B-CLL has long been regarded as a disease of accumulation rather than proliferation. However, evidence from in vivo labeling experiments and analysis of telomeres has revealed that B-CLL cells proliferate and die, often at appreciable levels, and that the proliferation rate is associated with disease activity and progression. Although little evidence has shown direct effects of BCR stimulation on B-CLL proliferation in vitro,[42,43,59] it could be argued that BCR signaling may have a role in promoting cell cycle progression in vivo. In vitro stimulation of BCR has been shown to induce cyclin D2/CDK4 expression and G1 cell cycle progression, and these effects correlate with an unfavorable clinical course. However, further cell cycle progression may require additional costimulatory signals (i.e., IL-4 and CD40L) provided by bystander cells in B-CLL microenvironments. A recent report by Krysov and colleagues suggests that activation of MYK mediated by ERK may play a key role in the antigen-induced proliferation of B-CLL cells, thus confirming an important role for ERK in B-CLL pathogenesis.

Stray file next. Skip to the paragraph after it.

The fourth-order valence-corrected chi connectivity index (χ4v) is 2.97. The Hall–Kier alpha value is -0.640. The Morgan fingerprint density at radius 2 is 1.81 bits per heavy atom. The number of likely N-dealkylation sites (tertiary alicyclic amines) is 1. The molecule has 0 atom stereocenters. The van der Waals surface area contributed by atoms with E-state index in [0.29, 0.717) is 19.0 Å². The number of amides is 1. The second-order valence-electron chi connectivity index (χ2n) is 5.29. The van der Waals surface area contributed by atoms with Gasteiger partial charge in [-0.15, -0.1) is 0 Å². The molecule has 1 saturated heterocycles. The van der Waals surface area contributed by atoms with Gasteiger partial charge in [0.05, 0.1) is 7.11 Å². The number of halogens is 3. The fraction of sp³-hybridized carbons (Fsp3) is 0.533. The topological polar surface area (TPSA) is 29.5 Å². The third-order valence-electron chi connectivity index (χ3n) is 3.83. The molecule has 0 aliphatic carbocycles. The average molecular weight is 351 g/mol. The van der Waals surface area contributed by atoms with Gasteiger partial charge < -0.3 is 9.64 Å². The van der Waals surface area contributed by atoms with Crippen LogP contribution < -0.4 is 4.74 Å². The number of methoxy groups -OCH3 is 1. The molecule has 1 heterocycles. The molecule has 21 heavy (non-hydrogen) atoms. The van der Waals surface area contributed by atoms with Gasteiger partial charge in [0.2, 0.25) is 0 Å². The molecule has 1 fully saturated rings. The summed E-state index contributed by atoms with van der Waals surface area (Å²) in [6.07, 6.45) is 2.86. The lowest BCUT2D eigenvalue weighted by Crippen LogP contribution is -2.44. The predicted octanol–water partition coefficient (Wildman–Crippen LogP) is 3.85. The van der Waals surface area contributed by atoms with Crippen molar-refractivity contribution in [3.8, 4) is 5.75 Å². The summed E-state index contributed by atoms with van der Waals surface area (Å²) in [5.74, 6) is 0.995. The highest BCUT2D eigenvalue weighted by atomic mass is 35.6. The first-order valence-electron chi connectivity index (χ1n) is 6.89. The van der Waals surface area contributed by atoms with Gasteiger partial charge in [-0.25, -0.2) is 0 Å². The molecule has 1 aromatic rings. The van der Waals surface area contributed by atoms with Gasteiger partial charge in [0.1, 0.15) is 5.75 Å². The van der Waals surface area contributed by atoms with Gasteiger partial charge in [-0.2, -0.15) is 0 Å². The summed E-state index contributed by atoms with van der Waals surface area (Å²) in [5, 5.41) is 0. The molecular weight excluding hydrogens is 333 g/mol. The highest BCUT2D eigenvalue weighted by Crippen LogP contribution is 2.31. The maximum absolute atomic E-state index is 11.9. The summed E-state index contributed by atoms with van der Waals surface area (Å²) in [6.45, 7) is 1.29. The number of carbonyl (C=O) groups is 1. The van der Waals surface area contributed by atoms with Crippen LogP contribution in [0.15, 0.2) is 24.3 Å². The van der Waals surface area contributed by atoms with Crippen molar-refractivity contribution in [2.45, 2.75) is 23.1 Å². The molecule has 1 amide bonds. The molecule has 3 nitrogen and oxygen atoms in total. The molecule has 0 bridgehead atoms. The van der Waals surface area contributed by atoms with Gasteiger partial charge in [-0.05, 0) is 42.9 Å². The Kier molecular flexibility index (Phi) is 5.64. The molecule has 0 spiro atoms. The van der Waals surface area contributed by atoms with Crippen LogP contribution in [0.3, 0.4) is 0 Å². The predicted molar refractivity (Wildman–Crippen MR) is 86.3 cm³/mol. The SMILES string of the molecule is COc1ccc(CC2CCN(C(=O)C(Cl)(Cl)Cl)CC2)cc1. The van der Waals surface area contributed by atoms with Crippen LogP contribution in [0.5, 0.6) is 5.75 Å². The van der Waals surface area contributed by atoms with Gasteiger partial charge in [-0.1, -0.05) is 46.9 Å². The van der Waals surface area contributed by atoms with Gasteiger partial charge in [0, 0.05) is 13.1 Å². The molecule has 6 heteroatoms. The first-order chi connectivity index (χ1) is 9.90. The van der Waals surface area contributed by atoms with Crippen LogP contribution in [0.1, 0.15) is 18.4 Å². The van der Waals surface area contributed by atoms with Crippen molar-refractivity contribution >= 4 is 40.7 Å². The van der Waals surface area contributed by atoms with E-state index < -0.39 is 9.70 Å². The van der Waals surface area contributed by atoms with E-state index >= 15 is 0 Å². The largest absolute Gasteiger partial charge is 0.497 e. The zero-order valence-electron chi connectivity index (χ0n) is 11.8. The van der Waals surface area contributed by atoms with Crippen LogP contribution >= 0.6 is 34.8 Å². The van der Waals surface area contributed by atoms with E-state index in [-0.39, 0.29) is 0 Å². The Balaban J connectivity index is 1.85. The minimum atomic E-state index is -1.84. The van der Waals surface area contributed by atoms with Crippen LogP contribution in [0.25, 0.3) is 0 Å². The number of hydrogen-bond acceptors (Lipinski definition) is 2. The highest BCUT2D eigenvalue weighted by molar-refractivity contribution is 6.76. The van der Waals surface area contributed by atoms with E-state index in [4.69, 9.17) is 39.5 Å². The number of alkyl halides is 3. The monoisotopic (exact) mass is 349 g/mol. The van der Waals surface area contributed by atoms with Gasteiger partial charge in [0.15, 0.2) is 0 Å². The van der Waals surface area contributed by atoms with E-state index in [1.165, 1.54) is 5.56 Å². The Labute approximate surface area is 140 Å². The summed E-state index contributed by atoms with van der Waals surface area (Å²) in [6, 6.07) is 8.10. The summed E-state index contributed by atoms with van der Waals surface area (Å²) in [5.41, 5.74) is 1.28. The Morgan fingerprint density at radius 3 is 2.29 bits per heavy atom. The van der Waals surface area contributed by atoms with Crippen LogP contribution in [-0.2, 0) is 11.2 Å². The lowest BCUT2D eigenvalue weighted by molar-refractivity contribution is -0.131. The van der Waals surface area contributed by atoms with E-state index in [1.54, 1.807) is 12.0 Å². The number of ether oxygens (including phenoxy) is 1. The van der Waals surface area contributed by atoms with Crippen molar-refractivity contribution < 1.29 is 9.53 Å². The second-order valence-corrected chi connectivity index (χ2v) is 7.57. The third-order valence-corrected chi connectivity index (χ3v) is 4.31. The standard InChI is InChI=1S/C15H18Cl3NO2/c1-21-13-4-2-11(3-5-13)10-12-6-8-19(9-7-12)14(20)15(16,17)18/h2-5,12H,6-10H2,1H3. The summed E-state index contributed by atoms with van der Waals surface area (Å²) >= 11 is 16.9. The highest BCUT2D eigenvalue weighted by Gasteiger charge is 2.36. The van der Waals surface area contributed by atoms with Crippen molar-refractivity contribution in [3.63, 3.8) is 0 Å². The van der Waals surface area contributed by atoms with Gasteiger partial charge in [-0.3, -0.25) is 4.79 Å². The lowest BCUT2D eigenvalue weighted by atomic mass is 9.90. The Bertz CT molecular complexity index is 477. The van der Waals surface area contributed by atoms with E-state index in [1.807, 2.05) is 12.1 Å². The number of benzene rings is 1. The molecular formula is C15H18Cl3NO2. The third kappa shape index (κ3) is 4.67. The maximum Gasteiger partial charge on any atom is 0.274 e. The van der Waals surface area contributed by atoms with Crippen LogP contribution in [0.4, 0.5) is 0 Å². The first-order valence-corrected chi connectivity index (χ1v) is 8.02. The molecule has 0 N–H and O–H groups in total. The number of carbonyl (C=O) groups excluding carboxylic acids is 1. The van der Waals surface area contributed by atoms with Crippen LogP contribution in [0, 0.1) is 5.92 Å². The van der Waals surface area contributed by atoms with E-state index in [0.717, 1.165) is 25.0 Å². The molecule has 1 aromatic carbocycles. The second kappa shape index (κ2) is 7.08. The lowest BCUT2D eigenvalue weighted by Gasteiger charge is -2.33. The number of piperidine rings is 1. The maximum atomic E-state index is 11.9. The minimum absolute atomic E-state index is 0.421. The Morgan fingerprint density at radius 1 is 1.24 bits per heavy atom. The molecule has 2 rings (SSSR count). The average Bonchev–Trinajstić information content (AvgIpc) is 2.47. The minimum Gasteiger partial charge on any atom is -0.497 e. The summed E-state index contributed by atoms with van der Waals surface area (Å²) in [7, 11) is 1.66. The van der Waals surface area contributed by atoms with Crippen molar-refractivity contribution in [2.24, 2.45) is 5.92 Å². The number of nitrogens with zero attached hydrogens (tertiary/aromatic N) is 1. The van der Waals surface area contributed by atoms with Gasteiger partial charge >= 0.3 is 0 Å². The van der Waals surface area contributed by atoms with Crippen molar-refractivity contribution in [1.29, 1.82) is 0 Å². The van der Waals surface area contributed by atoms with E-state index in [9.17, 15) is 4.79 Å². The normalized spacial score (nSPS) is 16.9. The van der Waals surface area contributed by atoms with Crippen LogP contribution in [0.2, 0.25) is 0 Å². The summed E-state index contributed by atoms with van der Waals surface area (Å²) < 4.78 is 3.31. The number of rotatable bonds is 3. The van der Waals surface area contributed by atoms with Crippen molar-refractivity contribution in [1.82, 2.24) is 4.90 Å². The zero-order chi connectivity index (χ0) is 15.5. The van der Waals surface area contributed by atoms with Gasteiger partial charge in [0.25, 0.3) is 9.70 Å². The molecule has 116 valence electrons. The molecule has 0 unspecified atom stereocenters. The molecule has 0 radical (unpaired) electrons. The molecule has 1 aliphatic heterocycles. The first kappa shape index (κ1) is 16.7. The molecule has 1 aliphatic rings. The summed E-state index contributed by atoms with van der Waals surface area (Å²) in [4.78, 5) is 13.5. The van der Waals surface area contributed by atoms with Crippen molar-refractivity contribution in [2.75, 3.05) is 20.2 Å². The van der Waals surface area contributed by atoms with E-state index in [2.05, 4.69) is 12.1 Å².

Expert Rev Hematol. 2012;5(3):341-348. © 2012 Expert Reviews Ltd.